Every civilization has a narrative myth, it’s not a bad but rather a necessary thing, the question is whether that myth requires the suffering of others to maintain. The US used to have a very singular and benign myth, and most of the world understood it and aspired to it: freedom etc, land of opportunity, white picket fence. I recently visited Silicon Valley for a few days and I struggled to hear English spoken: I heard 100% Spanish, Hindi, and Chinese, it’s very hard to maintain a national narrative myth in the face of such an onslaught of competing myths. The other very major and inescapable change to our national myth has come since 9/11: the entire culture and society have been suffused with Permanent War mythmaking. You really need to leave the country to notice the depth and breadth of this, America has become Sparta where war is worshiped as the central informing justification for the entire society. It’s set up for worship like a football game, with heroes, underdogs, and cheering when the violence reaches a fever pitch. The American Death Cult as entertainment, coming to you live with gushing stories of the latest advances in new ways to kill people. We build up the supposed enemy to a frenzied pitch, two hapless crazy guys in Boston with a pressure cooker shut down the entire Eastern Seaboard. We send a $311 million fighter jet to kill an $8000 pickup truck, the F-35 versus the F-150, and the entire society goes along as though that is somehow normal or justified. We pump our kids with images of human death and suffering and tell them it is “entertaining”.
          America needs an honest conversation about a new narrative. If it’s Permanent War, Surveillance Industrial Complex, different justice systems for rich and poor, and the most tilted playing field ever for economic opportunity, let’s just be honest with ourselves and the world about it, pretending it’s something else just kills any shred of credibility we might still have and makes for exhausting cognitive dissonance and bureaucratic makework. Team America, F*ck Yeah, kicking asses and taking names around the globe on behalf of the moneyed elite, ya don’t like it then LEAVE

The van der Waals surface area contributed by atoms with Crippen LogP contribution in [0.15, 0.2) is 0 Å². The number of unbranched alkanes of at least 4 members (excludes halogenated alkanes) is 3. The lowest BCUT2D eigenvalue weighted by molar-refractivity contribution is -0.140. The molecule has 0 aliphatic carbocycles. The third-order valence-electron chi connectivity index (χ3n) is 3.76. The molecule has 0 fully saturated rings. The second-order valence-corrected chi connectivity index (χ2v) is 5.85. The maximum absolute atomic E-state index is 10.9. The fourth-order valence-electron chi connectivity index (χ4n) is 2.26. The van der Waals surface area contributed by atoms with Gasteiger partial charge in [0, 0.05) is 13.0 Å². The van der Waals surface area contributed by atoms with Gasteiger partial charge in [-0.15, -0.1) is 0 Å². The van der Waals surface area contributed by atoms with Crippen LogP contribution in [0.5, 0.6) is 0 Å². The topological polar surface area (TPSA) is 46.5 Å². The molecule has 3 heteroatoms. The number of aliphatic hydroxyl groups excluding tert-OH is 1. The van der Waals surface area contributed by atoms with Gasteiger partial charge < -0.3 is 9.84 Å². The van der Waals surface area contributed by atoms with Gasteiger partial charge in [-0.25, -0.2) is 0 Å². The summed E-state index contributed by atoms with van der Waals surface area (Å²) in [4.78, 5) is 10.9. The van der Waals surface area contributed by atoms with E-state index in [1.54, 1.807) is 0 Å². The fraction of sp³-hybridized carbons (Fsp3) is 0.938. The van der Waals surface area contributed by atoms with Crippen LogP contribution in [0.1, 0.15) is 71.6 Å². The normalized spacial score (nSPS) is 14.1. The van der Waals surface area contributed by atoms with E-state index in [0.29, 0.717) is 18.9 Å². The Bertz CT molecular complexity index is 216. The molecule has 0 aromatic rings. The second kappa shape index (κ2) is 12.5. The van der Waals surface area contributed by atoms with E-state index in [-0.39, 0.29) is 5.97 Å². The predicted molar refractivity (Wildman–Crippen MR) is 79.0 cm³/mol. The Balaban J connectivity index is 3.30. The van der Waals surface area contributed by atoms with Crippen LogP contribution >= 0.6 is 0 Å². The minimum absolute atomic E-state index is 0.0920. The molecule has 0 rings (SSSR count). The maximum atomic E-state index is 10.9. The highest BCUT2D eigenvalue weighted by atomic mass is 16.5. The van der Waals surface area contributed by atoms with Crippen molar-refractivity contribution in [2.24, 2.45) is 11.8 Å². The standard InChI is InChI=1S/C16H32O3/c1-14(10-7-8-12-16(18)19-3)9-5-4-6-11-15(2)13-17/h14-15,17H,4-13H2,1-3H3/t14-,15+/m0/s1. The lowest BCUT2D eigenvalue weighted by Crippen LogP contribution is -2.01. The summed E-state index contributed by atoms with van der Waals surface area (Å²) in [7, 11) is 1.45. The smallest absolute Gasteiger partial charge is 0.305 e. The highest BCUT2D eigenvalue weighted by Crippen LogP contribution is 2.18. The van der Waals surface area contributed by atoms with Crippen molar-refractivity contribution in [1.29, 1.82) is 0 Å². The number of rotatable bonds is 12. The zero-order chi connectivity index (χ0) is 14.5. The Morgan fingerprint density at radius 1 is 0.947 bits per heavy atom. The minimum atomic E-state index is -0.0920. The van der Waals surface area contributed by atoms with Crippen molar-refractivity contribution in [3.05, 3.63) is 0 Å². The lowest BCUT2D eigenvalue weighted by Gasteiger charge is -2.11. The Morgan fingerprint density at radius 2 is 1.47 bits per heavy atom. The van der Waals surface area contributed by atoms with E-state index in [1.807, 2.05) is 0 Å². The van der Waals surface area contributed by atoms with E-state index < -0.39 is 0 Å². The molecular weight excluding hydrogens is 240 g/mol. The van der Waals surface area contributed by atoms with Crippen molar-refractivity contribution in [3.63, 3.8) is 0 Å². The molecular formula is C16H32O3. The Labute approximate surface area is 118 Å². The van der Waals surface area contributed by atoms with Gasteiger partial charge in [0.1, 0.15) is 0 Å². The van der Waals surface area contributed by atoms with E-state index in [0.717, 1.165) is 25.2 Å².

1. James

            America needs an honest conversation about a new narrative. If it’s Permanent War, Surveillance Industrial Complex, different justice systems for rich and poor, and the most tilted playing field ever for economic opportunity, let’s just be honest with ourselves and the world about it, pretending it’s something else just kills any shred of credibility we might still have and makes for exhausting cognitive dissonance and bureaucratic makework. Team America, F*ck Yeah, kicking asses and taking names around the globe on behalf of the moneyed elite, ya don’t like it then LEAVE

            I think about half the populace has indeed accepted that narrative already, although I doubt many have examined it in any great detail. Unfortunately for them, most are on the wrong side of the equation as well, which they either refuse or are too ignorant to acknowledge. Even more unfortunately, however, that fallacious narrative is the root cause for just about all the major ills we see in the world today, so it’s not something we can just sweep under the rug either. Maybe we Muricans will wake up, but I see no signs of it thus far. The ‘eternal optimism of the American spirit’ was always delusional thinking based on nothing more than exploiting others for their resources, but unfortunately, that game’s about over now too. The tide’s going out on our self-proclaimed Century of Murican ‘Ceptionalism and we Muricans ain’t gonna like what it reveals about us one little bit.

  4. JEHR

    Everything that happens in the US affects our country and what is helping this trend is a PM that is fully intent on making Canada a huge private/public entity. Pensions are being reduced in the provinces; public service is being decreased each year both in employee numbers and services; we are bombing the hell out of a people we haven’t even seen; the veterans are being treated like scum; we have promises from the federal government that will be carried out (or not) in the far distant future; we are being bribed with “goodies” so that the PM can enjoy more power by being elected in October 2015. Woe is Me! Woe is You! We will see bad and sad times in 2015.

  5. Jackrabbit

    I guess Illargi hasn’t seen this:

    Mike Whitney: Did the U.S. and the Saudis Conspire to Push Down Oil Prices?


    Additionally, for the last few days a few NC-ers have taken issue with the conventional MSM narrative (HOP back to see these discussions – click on “HOP” below). To summarize:

    – The Saudi’s and American’s are symbiotic and have a history of working together;